Mark J. Truty, MD
Pancreatic cancer is poised to be one of the leading causes of cancer-related death over the next 10 years, according to Mark J. Truty, MD. Though difficult to treat, there has been recent progress in the treatment of patients with this disease, he adds.
on Gastrointestinal Cancers, Truty, an assistant professor of surgery at Mayo Clinic, discussed sequencing treatments and advances in imaging technology in pancreatic cancer.
OncLive: Please give an overview of your talk.
I spoke about the management of what we call nonmetastatic pancreas cancer. Pancreas cancer is a very deadly disease, and, as most people are aware, it is very stigmatic. The reason it is so deadly is that the majority of patients already present with metastases. Even when it is displayed on scans, most patients probably have micrometastatic disease. Therefore, I discussed the surgical management of these patients.
Specifically, there are 2 main issues that we have had over the past 3 decades. One is that many patients are going to the operating room for surgical resection of their tumor when they probably shouldn't. The second issue is that many patients are probably being denied an operation when they should get one. The challenge is trying to decipher how to sequence everything that we currently have to get the best outcome.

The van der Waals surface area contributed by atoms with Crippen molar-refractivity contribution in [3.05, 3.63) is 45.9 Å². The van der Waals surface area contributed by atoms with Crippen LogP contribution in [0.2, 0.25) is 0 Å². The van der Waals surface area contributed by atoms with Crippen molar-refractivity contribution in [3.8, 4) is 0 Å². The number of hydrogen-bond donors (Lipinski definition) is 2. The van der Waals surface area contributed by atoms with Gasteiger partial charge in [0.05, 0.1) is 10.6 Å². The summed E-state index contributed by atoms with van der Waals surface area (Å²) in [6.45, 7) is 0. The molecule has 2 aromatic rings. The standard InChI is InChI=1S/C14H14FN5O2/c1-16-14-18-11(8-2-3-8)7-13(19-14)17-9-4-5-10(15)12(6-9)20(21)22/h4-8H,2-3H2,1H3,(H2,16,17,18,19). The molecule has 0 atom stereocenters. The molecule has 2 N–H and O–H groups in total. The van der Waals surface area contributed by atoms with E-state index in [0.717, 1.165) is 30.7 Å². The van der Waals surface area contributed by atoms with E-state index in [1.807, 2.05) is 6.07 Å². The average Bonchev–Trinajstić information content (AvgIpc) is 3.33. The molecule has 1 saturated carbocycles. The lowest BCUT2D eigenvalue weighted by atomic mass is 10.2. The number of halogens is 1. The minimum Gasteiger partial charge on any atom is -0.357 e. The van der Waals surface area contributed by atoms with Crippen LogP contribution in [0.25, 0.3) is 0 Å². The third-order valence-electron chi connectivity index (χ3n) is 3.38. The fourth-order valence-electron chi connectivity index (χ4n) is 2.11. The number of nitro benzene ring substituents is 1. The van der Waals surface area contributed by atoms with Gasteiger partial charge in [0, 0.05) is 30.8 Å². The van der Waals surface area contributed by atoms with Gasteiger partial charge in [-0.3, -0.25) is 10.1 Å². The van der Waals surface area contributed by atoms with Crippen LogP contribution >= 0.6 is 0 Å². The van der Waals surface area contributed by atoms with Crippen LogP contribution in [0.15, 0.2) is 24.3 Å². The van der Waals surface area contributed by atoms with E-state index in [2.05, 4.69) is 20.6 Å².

What is being done currently to address these issues?
There are 3 main treatment modalities for pancreas cancer: surgery, chemotherapy, and radiation. People have always thought of these as independent things, but we are finding out that patients who achieve the best outcomes are receiving all 3 modalities. It is like baking. You can't just take all of the ingredients and put them in a bowl. You must take those ingredients—the modalities—and put them in the right sequence with the right amount to get the product that we are looking for. The product that we are looking for is survival.
Could you provide more detail on sequencing in this disease?
Things have changed dramatically since 2011 when level 1 data proved that modern combinatorial chemotherapy was markedly effective in pancreas cancer. Now, we are using that data that were initially done in the metastatic setting and applying it to patients who have seemingly resectable or what we call locally advanced disease. We are finding significant rates of efficacy in those patients with associated survival.
The new thing is neoadjuvant therapy where we will give them all therapy upfront. The question is how to do that. What sequence? How many cycles? How do we know if we are doing it appropriately to get the best outcome? That is what we have been working on to optimize that approach.
Are there any ongoing surgical-related clinical trials in this space?
The most exciting trial is a study on metabolic imaging. Right now, what happens is that patients have pancreas cancer and we subject them to chemotherapy prior to the operation. The key thing is that, if you are going to give chemotherapy prior to surgery, you must prove that the chemotherapy is working. Modern imaging, such as CT scans, do not tell you whether the tumor is alive or dead.
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